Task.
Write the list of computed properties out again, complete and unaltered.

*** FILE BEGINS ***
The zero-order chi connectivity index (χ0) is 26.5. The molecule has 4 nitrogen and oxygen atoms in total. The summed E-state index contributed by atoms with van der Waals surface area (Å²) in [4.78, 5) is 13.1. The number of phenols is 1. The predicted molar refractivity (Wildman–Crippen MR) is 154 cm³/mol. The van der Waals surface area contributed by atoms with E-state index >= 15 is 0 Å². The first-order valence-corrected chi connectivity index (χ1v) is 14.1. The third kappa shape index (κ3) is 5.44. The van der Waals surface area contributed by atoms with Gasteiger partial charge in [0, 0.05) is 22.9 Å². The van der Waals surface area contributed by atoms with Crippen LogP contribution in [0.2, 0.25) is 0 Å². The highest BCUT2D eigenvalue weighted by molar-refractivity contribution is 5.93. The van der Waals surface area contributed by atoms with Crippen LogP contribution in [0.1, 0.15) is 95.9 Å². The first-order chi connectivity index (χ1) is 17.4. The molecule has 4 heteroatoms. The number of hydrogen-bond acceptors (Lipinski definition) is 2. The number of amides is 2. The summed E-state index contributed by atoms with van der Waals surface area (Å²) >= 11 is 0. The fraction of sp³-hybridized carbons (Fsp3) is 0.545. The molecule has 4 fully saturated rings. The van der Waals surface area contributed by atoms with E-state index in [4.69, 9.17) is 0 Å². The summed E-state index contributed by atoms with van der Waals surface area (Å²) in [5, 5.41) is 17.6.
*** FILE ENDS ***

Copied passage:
The zero-order chi connectivity index (χ0) is 26.5. The molecule has 4 nitrogen and oxygen atoms in total. The summed E-state index contributed by atoms with van der Waals surface area (Å²) in [4.78, 5) is 13.1. The number of phenols is 1. The predicted molar refractivity (Wildman–Crippen MR) is 154 cm³/mol. The van der Waals surface area contributed by atoms with E-state index >= 15 is 0 Å². The first-order valence-corrected chi connectivity index (χ1v) is 14.1. The third kappa shape index (κ3) is 5.44. The van der Waals surface area contributed by atoms with Gasteiger partial charge in [0, 0.05) is 22.9 Å². The van der Waals surface area contributed by atoms with Crippen LogP contribution in [0.2, 0.25) is 0 Å². The highest BCUT2D eigenvalue weighted by molar-refractivity contribution is 5.93. The van der Waals surface area contributed by atoms with Crippen LogP contribution in [0.1, 0.15) is 95.9 Å². The first-order chi connectivity index (χ1) is 17.4. The molecule has 4 heteroatoms. The number of hydrogen-bond acceptors (Lipinski definition) is 2. The number of amides is 2. The summed E-state index contributed by atoms with van der Waals surface area (Å²) >= 11 is 0. The fraction of sp³-hybridized carbons (Fsp3) is 0.545. The molecule has 4 fully saturated rings. The van der Waals surface area contributed by atoms with E-state index in [4.69, 9.17) is 0 Å². The summed E-state index contributed by atoms with van der Waals surface area (Å²) in [5, 5.41) is 17.6.